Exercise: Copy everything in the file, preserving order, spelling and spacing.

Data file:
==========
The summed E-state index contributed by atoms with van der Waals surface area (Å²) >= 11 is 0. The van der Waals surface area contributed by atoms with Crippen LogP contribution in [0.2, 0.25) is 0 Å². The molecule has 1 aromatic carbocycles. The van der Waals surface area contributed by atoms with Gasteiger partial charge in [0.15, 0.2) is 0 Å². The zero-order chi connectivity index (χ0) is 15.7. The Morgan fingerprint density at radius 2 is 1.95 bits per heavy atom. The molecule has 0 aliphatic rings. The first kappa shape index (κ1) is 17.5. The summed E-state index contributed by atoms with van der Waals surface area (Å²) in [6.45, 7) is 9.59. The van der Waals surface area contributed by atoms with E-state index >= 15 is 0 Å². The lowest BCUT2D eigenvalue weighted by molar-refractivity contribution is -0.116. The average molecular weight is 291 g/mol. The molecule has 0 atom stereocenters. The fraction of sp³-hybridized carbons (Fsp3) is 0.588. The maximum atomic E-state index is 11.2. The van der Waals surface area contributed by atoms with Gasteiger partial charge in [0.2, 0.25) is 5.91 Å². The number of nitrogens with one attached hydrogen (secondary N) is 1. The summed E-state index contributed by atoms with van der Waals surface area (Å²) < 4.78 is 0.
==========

The summed E-state index contributed by atoms with van der Waals surface area (Å²) >= 11 is 0. The van der Waals surface area contributed by atoms with Crippen LogP contribution in [0.2, 0.25) is 0 Å². The molecule has 1 aromatic carbocycles. The van der Waals surface area contributed by atoms with Gasteiger partial charge in [0.15, 0.2) is 0 Å². The zero-order chi connectivity index (χ0) is 15.7. The Morgan fingerprint density at radius 2 is 1.95 bits per heavy atom. The molecule has 0 aliphatic rings. The first kappa shape index (κ1) is 17.5. The summed E-state index contributed by atoms with van der Waals surface area (Å²) in [6.45, 7) is 9.59. The van der Waals surface area contributed by atoms with E-state index >= 15 is 0 Å². The lowest BCUT2D eigenvalue weighted by molar-refractivity contribution is -0.116. The average molecular weight is 291 g/mol. The molecule has 0 atom stereocenters. The fraction of sp³-hybridized carbons (Fsp3) is 0.588. The maximum atomic E-state index is 11.2. The van der Waals surface area contributed by atoms with Gasteiger partial charge in [0.2, 0.25) is 5.91 Å². The number of nitrogens with one attached hydrogen (secondary N) is 1. The summed E-state index contributed by atoms with van der Waals surface area (Å²) < 4.78 is 0.